As with Parasite, the overwhelming critical success of Irish playwright Martin McDonagh’s third feature film is remarkable for its unlikelihood of even being noticed by a general international viewership. In Parasite‘s case, this unlikelihood was a function of its provenance. It was a Korean film about very Korean matters, and yet went on to win both the Palme d’Or and the Best Picture Oscar. The Banshees of Inisherin is much less arcane in that regard, since it has two recognizable Irish stars in the leads and McDonagh’s last film, Three Billboards Outside Ebbing, Missouri, earned Academy Awards as well. But the whole narrative premise of the new film—a spat, or, more formally, a Spat, between two former friends that’s both rueful and gruesome—makes it an outlier, at least on paper, especially since the movie is almost all talk and no action. And while I admit to falling for its comic charms, I found two aspects of the presentation difficult to overcome. One, the story takes place in 1923, and while the production design does a fair job of making it look like what you would imagine an underpopulated island off the coast of Ireland would look like in 1923, the dialogue and the fundamental situation itself feels of the moment. The absurdist turn of the conversations smack of an older Irish playwright, Samuel Beckett, but the diction has a post-millennial ring that kept sticking in my ear. Secondly, the Spat is between two men, Padraic (Colin Ferrell) and Colm (Brendan Gleeson), whose apparent age difference goes unremarked for the whole film. When these same two actors starred in McDonagh’s first film, In Bruges, playing gangsters laying low in Belgium, the age difference was part of the central joke. Here, it just hangs over the proceedings like a strange odor. How did these two become friends in the first place?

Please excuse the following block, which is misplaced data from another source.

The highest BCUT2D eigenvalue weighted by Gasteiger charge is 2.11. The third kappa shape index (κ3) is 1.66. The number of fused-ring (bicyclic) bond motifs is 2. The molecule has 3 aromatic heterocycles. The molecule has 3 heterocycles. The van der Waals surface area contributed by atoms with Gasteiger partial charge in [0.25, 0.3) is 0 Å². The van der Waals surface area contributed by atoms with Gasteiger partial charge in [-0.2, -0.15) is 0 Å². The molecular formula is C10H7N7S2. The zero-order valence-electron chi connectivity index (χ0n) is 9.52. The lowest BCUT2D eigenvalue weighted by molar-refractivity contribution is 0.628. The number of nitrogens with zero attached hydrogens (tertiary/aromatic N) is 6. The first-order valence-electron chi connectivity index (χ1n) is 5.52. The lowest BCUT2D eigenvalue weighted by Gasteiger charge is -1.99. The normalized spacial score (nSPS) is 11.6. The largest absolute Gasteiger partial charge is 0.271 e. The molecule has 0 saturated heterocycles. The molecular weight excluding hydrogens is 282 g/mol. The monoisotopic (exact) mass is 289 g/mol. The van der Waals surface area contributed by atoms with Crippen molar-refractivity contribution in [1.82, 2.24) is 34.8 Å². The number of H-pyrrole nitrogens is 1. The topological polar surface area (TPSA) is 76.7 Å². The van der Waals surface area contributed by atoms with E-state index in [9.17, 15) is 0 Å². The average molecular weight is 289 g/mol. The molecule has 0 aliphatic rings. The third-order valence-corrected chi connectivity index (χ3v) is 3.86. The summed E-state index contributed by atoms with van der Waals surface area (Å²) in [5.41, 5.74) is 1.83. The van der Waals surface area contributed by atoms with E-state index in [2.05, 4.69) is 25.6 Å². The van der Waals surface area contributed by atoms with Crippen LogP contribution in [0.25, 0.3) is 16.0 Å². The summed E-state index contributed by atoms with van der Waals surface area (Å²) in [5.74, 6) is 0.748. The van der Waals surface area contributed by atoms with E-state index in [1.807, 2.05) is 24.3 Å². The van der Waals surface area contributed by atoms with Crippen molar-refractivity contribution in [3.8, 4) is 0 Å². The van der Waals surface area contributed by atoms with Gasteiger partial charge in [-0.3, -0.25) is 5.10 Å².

That question is basic because of the nature of the Spat: Colm just suddenly decides he wants nothing to do with Padraic any more. Though the two have spent every afternoon since who knows when drinking and chatting at the pub, Colm now declares that he finds Padraic boring and doesn’t want to waste what time he has left in this world on him. Padraic reacts by going through the Kubler-Ross stages of grief, starting with denial (“Of course you still like me”), but in any case the entire movie is taken up by his efforts to win back Colm’s favor and Colm’s increasing intransigence, which eventually leads to violence, albeit of a decidedly passive-aggressive type. Because the island is small, the whole population somehow gets involved, and McDonagh derives the lion’s share of humor from these observers’ own reactions to the Spat, particularly Padraic’s sister Siobhan (Kerry Condon), who, as the most prominent female voice in the film, finds the Spat not only stupid, but not worth her or anyone else’s time. “He’s always been dull,” she says to Colm, after she demands to know why he cut off her brother.
The wider world enters the movie in the form of distant thunder from the Irish Civil War taking place over there, but any attempts to analogize the Spat with that conflict is a chump’s game, which leaves you with the Spat and a lot of cleverly wrought, but anachronistic, dialogue. In truth, if it weren’t for Ferrell’s unusual performance, I might have given up on Banshees halfway through, and I suppose you could cite the uniqueness of his character as yet another unlikelihood that makes the movie special. There’s nothing that says you can’t find a perplexing movie funny as well.
Opens Jan. 27 in Tokyo at Toho Cinemas Nihonbashin (050-6868-5060), Toho Cinemas Chanter Hibiya (050-6868-5001), Toho Cinemas Shinjuku (050-6868-5063), Shibuya Parco White Cine Quinto (03-6712-7225), Toho Cinemas Roppongi Hills (050-6868-5024).
The Banshees of Inisherin home page in Japanese
photo (c) 2022 20th Century Studios